Viewed from afar what’s happening in Egypt presents a simple choice of what side to support. But domestic policy in other nations and their international policy are two very separate things and for decades, America has been willing to look the other way on one for the sake of the other. Those days are over. Americans, if they choose, are getting the unbelievable opportunity to watch a revolution live via the Internet, despite the relative disinterest of the major domestic TV news organizations (For a guide on how to do it, see this Wired article).
Things are following a predictable course. Late this morning, the military in Egypt started getting involved, according to Al Jazeera.
U.S. news organizations are struggling to find the relevancy of the story. Christine Amanpour, who knows plenty about the Middle East, did a fine job this morning explaining the reality. Taking down a corrupt and authoritarian government in Egypt and Yemen, she points out, could give rise to something equally bad “if it’s not managed properly.”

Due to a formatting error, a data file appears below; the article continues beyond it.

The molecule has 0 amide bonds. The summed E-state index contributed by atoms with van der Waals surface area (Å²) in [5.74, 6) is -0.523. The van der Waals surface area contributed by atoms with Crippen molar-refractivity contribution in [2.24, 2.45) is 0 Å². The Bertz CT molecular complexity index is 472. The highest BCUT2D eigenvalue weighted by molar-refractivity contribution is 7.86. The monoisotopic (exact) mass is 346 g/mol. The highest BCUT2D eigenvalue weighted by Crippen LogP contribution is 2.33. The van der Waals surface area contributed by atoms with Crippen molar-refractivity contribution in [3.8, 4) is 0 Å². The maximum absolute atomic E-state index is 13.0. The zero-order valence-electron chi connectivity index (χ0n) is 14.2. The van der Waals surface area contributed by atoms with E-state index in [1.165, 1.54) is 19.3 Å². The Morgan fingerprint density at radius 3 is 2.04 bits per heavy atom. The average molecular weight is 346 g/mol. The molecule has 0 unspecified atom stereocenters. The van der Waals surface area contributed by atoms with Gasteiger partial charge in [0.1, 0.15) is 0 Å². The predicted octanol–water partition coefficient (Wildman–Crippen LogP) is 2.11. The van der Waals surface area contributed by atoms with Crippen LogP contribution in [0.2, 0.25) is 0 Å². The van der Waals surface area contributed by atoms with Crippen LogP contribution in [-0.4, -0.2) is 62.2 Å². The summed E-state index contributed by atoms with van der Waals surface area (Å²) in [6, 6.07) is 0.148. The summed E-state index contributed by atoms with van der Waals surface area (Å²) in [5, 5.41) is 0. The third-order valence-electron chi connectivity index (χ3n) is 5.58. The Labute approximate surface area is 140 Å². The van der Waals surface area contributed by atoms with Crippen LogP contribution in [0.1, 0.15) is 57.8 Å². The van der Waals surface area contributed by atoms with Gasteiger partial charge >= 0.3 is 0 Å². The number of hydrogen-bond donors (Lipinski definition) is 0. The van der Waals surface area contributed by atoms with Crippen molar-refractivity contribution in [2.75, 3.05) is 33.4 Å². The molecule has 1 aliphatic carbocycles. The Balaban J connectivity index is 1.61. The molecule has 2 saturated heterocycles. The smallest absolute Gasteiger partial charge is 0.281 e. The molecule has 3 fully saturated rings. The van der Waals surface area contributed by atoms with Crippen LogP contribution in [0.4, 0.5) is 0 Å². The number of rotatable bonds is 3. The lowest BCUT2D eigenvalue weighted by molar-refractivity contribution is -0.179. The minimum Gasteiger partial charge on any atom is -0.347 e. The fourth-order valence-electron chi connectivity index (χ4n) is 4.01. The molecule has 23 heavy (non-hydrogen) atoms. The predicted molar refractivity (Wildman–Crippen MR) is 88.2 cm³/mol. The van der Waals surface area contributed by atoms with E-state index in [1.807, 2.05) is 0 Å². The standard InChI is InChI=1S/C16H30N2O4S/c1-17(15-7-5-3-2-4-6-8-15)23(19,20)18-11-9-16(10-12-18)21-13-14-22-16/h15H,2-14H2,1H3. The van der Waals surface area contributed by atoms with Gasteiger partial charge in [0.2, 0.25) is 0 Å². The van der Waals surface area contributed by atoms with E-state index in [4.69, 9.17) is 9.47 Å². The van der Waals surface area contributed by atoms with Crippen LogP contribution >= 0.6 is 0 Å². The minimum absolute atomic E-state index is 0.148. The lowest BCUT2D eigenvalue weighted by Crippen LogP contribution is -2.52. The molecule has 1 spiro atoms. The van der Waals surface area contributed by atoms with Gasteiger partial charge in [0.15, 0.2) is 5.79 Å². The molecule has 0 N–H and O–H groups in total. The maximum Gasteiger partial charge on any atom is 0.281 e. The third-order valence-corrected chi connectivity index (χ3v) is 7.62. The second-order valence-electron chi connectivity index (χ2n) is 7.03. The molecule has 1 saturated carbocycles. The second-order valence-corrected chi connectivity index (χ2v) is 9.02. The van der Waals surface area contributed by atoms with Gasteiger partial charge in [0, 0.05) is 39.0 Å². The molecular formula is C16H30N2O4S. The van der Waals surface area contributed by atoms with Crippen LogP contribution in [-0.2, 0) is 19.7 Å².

But revolutions are hardly manageable things, and the U.S. is clearly paralyzed in trying, as Time’s Tony Karon points out:
The Obama Administration’s dilemma over how to respond to Egypt’s democracy movement became a little more acute on Thursday when the country’s largest opposition party, the banned Muslim Brotherhood, declared its intention to openly participate in Friday’s protests. Years of operating in conditions of twilight legality have given the Brotherhood an unrivaled organizational network — its members expect to be arrested and roughed up by the regime — and it is widely viewed as by far the most popular party in the opposition. That’s a problem for the U.S., given its singular allergy to Islamist parties in the Arab world, particularly those that challenge its longtime allies.
By the way, this afternoon on the U of M campus, students will rally in support of the protesters.